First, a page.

48 thoughts on “Did You Take a Wrong Turn?

    1. I couldn’t offer anything but hypotheses. I’ve seen plenty of plants that have grown themselves into odd shapes, including some on your blog, but this was a new one. It certainly shows that recovery’s possible even after significant damage; let’s hope that’s true for the nation, too.

        1. There once was a twisty old tree
          that hoped that one person would see
          the curve of its limb
          like a natural hymn —
          and behold! that one person was me.

          And now you, too!

    1. The more I look at it, the more it amazes me: not only that it recovered, but that the newly formed trunk is just as straight as the original. The curve in the limb that gave rise to the new growth is pretty interesting, too. Even at the time, I couldn’t figure out how it had formed.

    1. It’s going to be fun watching it, to see what happens as the growth continues. I’ve wondered whether it might become top-heavy: so much so that the branch can’t support it. Time will tell.

  1. Wow! That’s an impressive swoosh. I’ve seen limbs on trees and woody shrubs which have curved, but that’s a deeper curve than any I’ve seen. Good find!!

    1. I know about the Flying Spaghetti Monster and its followers (called Pastafarians) but I’ve never heard of flying tree snakes. Now I’m all up to speed. There even are people doing research on them. The world is filled with amazements, no question.

    1. Maybe the next time I see this one, I should put a scarf around it! Of course, it may be a little warm by then. Perhaps some Mardi Gras beads would do the trick. You can tell your little tree about this one if it ever seems discouraged.

    1. It’s in a spot with plenty of sunlight, so there’s no question it’s profited from that. And maybe surrounding trees have been encouraging it with calls of “Excelsior! Ever upward!” They may have reminded the little tree that if it didn’t adopt “Excelsior” as a guiding principle, it might end up as excelsior.

    1. The tree was lagniappe, for sure. Knotty, gnarled, and misshapen can be as eye-catching as any garden, and I do enjoy these little oddities. There’s never any telling what nature will come up with next.

    1. Like you, all I can do is label this one ‘mystery,’ and move on. I’m sure there is a reasonable explanation (or at least an explanation) but there’s no way to know for sure what happened. Like your twisted cedar, it’s enough to notice and enjoy.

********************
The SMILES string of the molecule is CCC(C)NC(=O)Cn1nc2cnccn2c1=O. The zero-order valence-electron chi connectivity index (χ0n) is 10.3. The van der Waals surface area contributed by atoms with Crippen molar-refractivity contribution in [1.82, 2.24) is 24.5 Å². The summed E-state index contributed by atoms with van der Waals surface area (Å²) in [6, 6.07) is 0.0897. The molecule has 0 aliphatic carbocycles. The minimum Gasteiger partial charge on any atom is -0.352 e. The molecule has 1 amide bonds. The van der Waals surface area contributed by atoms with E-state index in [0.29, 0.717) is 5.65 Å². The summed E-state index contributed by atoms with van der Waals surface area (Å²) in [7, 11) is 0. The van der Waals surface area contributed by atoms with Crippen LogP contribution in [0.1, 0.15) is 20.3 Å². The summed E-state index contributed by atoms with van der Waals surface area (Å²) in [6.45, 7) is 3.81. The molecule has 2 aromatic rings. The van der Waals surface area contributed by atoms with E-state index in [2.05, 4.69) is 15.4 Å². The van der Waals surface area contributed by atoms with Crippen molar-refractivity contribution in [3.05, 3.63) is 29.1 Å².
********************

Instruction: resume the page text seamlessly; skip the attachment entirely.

2. Well spotted, Linda.
    I don’t think I’ve seen any trees with weird shapes that high up. It’s usually the base of a tree.
    I would also like to know how it got that way. I wonder if it was damaged when still a sapling and as it’s grown, its kept its crooked shape – only getting thicker in diameter.

    1. So nice to see you, Vicki! I was thinking about you today while I was sitting at my desk, waiting to see if a robin I’ve been watching would come to the feeders so I could get its photo. I even had washed the windows — you know about that! I hope all’s going well for you, and that your health is good.

      I hadn’t thought about damage as a sapling. That is a possibility, since there didn’t seem to be a place where a limb had broken off once it attained some height. It’s also true that the way the longleaf pine grows, it doesn’t put out side branches right away. When it begins getting taller, it just has a ‘fluff’ of needles on top. Perhaps that’s where the damage occurred.

      In any event, I enjoyed finding it and showing it here.

  3. Reminds me of all those saplings in the forests of the eastern seaboard and Appalachia that were bent in various ways by the Indians, the Natty Bumpo’s and the Daniel Boone set to serve as trail markers that then went on to grow that way — whence the Biblical reference, as the twig is bent, so grows the tree. I tried to read the Cooper novel, source of the film, once, but about the twentieth time he addressed me as “gentle reader,” (about five pages in, IIRC) I made a very ungentle remark, slammed the book shut and donated it to the Friends of the Library.

    1. Your comment about ‘gentle reader’ made me laugh. It’s like using ‘friends’ as a general term of address. It doesn’t happen often, but when it does it grates a bit — it seems presumptive, especially if I’ve never met the person, or exchanged words online.

      Your mention of Cooper brings to mind Giant. I bumped into an interesting conversation among Texans the other day about both the book and the film, and was surprised how many never had heard of it, let alone read or watched it. They should visit a library from time to time.

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